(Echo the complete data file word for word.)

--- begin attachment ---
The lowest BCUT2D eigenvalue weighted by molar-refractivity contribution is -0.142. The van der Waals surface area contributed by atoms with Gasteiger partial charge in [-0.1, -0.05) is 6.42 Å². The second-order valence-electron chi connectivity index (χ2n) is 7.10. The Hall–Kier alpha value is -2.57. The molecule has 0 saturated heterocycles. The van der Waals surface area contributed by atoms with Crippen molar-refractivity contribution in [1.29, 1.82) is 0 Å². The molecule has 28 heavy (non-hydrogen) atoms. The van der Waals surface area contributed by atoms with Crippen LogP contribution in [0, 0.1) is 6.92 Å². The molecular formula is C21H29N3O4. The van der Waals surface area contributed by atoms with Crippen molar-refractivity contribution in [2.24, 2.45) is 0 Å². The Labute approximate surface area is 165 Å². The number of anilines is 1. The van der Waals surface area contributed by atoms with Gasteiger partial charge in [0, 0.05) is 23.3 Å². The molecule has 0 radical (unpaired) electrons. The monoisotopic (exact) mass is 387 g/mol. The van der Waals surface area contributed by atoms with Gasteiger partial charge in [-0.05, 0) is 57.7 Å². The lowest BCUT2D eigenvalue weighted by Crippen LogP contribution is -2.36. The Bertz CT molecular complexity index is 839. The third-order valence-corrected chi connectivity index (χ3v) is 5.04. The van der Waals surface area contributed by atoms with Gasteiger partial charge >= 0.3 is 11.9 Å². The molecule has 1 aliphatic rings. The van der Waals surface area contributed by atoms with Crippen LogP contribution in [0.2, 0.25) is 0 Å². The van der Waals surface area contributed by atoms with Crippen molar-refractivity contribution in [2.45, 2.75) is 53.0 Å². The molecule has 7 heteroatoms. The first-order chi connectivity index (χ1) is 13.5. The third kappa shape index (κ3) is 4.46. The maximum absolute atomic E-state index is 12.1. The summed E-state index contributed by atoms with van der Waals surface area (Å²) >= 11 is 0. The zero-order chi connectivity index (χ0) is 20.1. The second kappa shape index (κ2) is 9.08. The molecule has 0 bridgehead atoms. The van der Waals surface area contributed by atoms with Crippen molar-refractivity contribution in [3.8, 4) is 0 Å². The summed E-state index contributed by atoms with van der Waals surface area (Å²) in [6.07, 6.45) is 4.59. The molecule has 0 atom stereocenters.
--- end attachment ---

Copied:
The lowest BCUT2D eigenvalue weighted by molar-refractivity contribution is -0.142. The van der Waals surface area contributed by atoms with Gasteiger partial charge in [-0.1, -0.05) is 6.42 Å². The second-order valence-electron chi connectivity index (χ2n) is 7.10. The Hall–Kier alpha value is -2.57. The molecule has 0 saturated heterocycles. The van der Waals surface area contributed by atoms with Crippen molar-refractivity contribution in [1.29, 1.82) is 0 Å². The molecule has 28 heavy (non-hydrogen) atoms. The van der Waals surface area contributed by atoms with Crippen LogP contribution in [0, 0.1) is 6.92 Å². The molecular formula is C21H29N3O4. The van der Waals surface area contributed by atoms with Crippen molar-refractivity contribution in [2.24, 2.45) is 0 Å². The Labute approximate surface area is 165 Å². The number of anilines is 1. The van der Waals surface area contributed by atoms with Gasteiger partial charge in [0, 0.05) is 23.3 Å². The molecule has 0 radical (unpaired) electrons. The monoisotopic (exact) mass is 387 g/mol. The van der Waals surface area contributed by atoms with Gasteiger partial charge in [-0.05, 0) is 57.7 Å². The lowest BCUT2D eigenvalue weighted by Crippen LogP contribution is -2.36. The Bertz CT molecular complexity index is 839. The third-order valence-corrected chi connectivity index (χ3v) is 5.04. The van der Waals surface area contributed by atoms with Gasteiger partial charge >= 0.3 is 11.9 Å². The molecule has 1 aliphatic rings. The van der Waals surface area contributed by atoms with Crippen LogP contribution in [0.2, 0.25) is 0 Å². The van der Waals surface area contributed by atoms with Crippen molar-refractivity contribution in [2.45, 2.75) is 53.0 Å². The molecule has 7 heteroatoms. The first-order chi connectivity index (χ1) is 13.5. The third kappa shape index (κ3) is 4.46. The maximum absolute atomic E-state index is 12.1. The summed E-state index contributed by atoms with van der Waals surface area (Å²) >= 11 is 0. The zero-order chi connectivity index (χ0) is 20.1. The second kappa shape index (κ2) is 9.08. The molecule has 0 bridgehead atoms. The van der Waals surface area contributed by atoms with Crippen molar-refractivity contribution in [3.8, 4) is 0 Å². The summed E-state index contributed by atoms with van der Waals surface area (Å²) in [6.07, 6.45) is 4.59. The molecule has 0 atom stereocenters.